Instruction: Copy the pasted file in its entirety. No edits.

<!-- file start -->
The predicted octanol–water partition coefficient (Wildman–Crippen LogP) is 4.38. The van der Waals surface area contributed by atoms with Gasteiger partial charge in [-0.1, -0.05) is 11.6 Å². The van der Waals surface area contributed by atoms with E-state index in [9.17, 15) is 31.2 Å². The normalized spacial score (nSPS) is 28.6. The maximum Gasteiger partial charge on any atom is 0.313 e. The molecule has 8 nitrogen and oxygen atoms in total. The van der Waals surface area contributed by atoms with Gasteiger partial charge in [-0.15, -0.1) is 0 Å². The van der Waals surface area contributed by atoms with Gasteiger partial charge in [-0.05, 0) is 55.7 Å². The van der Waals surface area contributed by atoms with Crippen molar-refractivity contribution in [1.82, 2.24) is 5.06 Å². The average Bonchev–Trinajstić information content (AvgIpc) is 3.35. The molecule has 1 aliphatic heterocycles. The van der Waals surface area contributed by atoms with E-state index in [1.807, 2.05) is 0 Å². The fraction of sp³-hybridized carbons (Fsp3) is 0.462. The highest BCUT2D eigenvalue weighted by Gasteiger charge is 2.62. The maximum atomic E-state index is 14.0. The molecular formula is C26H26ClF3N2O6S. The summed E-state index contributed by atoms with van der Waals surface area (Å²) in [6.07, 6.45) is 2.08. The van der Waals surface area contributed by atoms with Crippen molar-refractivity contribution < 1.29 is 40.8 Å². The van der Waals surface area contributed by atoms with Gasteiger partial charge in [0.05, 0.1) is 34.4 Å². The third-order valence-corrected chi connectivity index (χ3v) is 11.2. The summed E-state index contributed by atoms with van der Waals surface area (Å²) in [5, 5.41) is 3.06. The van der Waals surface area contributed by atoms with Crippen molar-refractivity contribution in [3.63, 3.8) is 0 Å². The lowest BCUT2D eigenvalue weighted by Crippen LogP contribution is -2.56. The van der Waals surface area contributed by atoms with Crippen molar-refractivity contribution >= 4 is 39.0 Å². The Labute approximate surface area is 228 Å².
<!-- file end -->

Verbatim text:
The predicted octanol–water partition coefficient (Wildman–Crippen LogP) is 4.38. The van der Waals surface area contributed by atoms with Gasteiger partial charge in [-0.1, -0.05) is 11.6 Å². The van der Waals surface area contributed by atoms with E-state index in [9.17, 15) is 31.2 Å². The normalized spacial score (nSPS) is 28.6. The maximum Gasteiger partial charge on any atom is 0.313 e. The molecule has 8 nitrogen and oxygen atoms in total. The van der Waals surface area contributed by atoms with Gasteiger partial charge in [-0.15, -0.1) is 0 Å². The van der Waals surface area contributed by atoms with Gasteiger partial charge in [-0.05, 0) is 55.7 Å². The van der Waals surface area contributed by atoms with Crippen molar-refractivity contribution in [1.82, 2.24) is 5.06 Å². The average Bonchev–Trinajstić information content (AvgIpc) is 3.35. The molecule has 1 aliphatic heterocycles. The van der Waals surface area contributed by atoms with E-state index in [1.807, 2.05) is 0 Å². The fraction of sp³-hybridized carbons (Fsp3) is 0.462. The highest BCUT2D eigenvalue weighted by Gasteiger charge is 2.62. The maximum atomic E-state index is 14.0. The molecular formula is C26H26ClF3N2O6S. The summed E-state index contributed by atoms with van der Waals surface area (Å²) in [6.07, 6.45) is 2.08. The van der Waals surface area contributed by atoms with Crippen molar-refractivity contribution < 1.29 is 40.8 Å². The van der Waals surface area contributed by atoms with Gasteiger partial charge in [0.05, 0.1) is 34.4 Å². The third-order valence-corrected chi connectivity index (χ3v) is 11.2. The summed E-state index contributed by atoms with van der Waals surface area (Å²) in [5, 5.41) is 3.06. The van der Waals surface area contributed by atoms with Crippen molar-refractivity contribution in [3.63, 3.8) is 0 Å². The lowest BCUT2D eigenvalue weighted by Crippen LogP contribution is -2.56. The van der Waals surface area contributed by atoms with Crippen molar-refractivity contribution >= 4 is 39.0 Å². The Labute approximate surface area is 228 Å².